Supreme Court Approves ‘Yes’ Referendum Vote For Chad’s New Constitution

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Chad’s Supreme Court has approved the results of the referendum for a new constitution organized by the military junta.

The military junta has been in power for the past two and a half years, and the new constitution is a key step intended to pave the way for elections in the country at the end of 2024.

According to the final results, the “yes” side won with 85.90% of the vote, while the “no” side won 14.10%, with a turnout of 62.8%, the president of the Supreme Court told a press conference.

For some members of the opposition and civil society, the result of this ballot resembles a plebiscite designed to pave the way for the election of the transitional president, General Mahamat Idriss Déby Itno.

The Supreme Court rejected an appeal by the Bloc Fédéral, an opposition coalition which had called for the results to be annulled on the grounds of several irregularities in the voting process.

The opposition, which had widely called for a boycott, denounced, in the words of Max Kemkoye, president of the Groupe de concertation des acteurs politiques (GCAP), “a second coup d’état by Mahamat Idriss Déby Itno”, in the face of results which, in his view, were not credible.

The new constitutional text is not very different from the one already in force, and still gives great power to the Head of State.

Mahamat Déby, 37, was proclaimed transitional president by the army on April 20, 2021, at the head of a junta of 15 generals, following the death of his father Idriss Déby Itno, who was killed by rebels on his way to the front. Idriss Déby Itno had ruled the country with an iron fist for over 30 years.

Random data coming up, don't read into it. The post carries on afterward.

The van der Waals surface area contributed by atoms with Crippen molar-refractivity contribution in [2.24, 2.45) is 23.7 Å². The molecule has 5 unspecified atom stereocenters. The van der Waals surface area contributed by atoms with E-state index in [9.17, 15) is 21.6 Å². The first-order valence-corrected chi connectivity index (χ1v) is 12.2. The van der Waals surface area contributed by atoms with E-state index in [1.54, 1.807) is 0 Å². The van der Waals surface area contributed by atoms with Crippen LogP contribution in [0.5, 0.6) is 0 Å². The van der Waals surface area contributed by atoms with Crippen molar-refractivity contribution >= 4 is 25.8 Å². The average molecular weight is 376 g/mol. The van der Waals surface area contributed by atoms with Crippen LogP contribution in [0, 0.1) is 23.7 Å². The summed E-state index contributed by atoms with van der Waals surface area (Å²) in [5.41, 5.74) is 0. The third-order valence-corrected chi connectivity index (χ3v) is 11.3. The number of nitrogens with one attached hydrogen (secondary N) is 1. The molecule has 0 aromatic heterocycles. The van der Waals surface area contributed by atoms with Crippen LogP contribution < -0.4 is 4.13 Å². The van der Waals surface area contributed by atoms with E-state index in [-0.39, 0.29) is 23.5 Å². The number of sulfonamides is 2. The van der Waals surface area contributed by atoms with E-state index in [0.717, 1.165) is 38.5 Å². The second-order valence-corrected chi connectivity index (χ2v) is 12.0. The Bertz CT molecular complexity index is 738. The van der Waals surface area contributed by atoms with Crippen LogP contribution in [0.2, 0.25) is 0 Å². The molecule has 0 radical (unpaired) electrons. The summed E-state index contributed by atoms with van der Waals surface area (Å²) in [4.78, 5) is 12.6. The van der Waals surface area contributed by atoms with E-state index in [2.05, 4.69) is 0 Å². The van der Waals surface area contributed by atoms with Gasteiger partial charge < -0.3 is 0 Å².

The young general immediately promised elections after an 18-month transition period, and made a commitment to the African Union not to run. Eighteen months later, his regime extended the transition by two years and authorized him to stand in the presidential elections scheduled for late 2024.

On the anniversary of the 18-month transition, October 20, 2022, between 100 and more than 300 young men and teenagers were shot dead in N’Djamena by police and military, according to the opposition and national and international NGOs.

They were demonstrating against the two-year extension of the presidential term.

More than a thousand were imprisoned before being pardoned, but dozens were tortured or disappeared, according to NGOs and the opposition.